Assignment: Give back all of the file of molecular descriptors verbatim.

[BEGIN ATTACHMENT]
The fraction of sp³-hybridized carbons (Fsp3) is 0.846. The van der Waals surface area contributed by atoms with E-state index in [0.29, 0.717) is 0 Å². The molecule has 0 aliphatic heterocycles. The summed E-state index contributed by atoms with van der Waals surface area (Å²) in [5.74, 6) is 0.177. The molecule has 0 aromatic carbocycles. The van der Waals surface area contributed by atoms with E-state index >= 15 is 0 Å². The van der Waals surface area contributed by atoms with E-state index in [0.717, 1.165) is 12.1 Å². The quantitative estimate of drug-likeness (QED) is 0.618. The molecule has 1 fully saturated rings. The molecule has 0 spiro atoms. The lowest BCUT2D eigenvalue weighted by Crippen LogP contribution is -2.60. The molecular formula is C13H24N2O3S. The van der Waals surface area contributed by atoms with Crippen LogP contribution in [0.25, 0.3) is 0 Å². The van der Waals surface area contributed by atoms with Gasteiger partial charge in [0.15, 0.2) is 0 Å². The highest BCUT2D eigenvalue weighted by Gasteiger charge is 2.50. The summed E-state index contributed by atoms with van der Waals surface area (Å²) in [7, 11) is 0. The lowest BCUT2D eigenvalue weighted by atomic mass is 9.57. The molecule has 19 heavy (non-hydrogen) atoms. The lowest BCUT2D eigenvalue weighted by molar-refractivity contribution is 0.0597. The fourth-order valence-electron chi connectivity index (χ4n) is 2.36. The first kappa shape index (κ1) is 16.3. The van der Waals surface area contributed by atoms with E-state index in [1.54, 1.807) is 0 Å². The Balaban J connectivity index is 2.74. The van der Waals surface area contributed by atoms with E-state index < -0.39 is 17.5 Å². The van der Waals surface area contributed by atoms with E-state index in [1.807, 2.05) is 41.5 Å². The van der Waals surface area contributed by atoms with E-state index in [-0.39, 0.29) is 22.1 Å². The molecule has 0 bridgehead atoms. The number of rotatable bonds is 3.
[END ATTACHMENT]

The fraction of sp³-hybridized carbons (Fsp3) is 0.846. The van der Waals surface area contributed by atoms with E-state index in [0.29, 0.717) is 0 Å². The molecule has 0 aliphatic heterocycles. The summed E-state index contributed by atoms with van der Waals surface area (Å²) in [5.74, 6) is 0.177. The molecule has 0 aromatic carbocycles. The van der Waals surface area contributed by atoms with E-state index >= 15 is 0 Å². The van der Waals surface area contributed by atoms with E-state index in [0.717, 1.165) is 12.1 Å². The quantitative estimate of drug-likeness (QED) is 0.618. The molecule has 1 fully saturated rings. The molecule has 0 spiro atoms. The lowest BCUT2D eigenvalue weighted by Crippen LogP contribution is -2.60. The molecular formula is C13H24N2O3S. The van der Waals surface area contributed by atoms with Crippen LogP contribution in [0.25, 0.3) is 0 Å². The van der Waals surface area contributed by atoms with Gasteiger partial charge in [0.15, 0.2) is 0 Å². The highest BCUT2D eigenvalue weighted by Gasteiger charge is 2.50. The summed E-state index contributed by atoms with van der Waals surface area (Å²) in [7, 11) is 0. The lowest BCUT2D eigenvalue weighted by atomic mass is 9.57. The molecule has 19 heavy (non-hydrogen) atoms. The lowest BCUT2D eigenvalue weighted by molar-refractivity contribution is 0.0597. The fourth-order valence-electron chi connectivity index (χ4n) is 2.36. The first kappa shape index (κ1) is 16.3. The van der Waals surface area contributed by atoms with E-state index in [1.54, 1.807) is 0 Å². The Balaban J connectivity index is 2.74. The van der Waals surface area contributed by atoms with E-state index < -0.39 is 17.5 Å². The van der Waals surface area contributed by atoms with E-state index in [1.807, 2.05) is 41.5 Å². The van der Waals surface area contributed by atoms with E-state index in [-0.39, 0.29) is 22.1 Å². The molecule has 0 bridgehead atoms. The number of rotatable bonds is 3.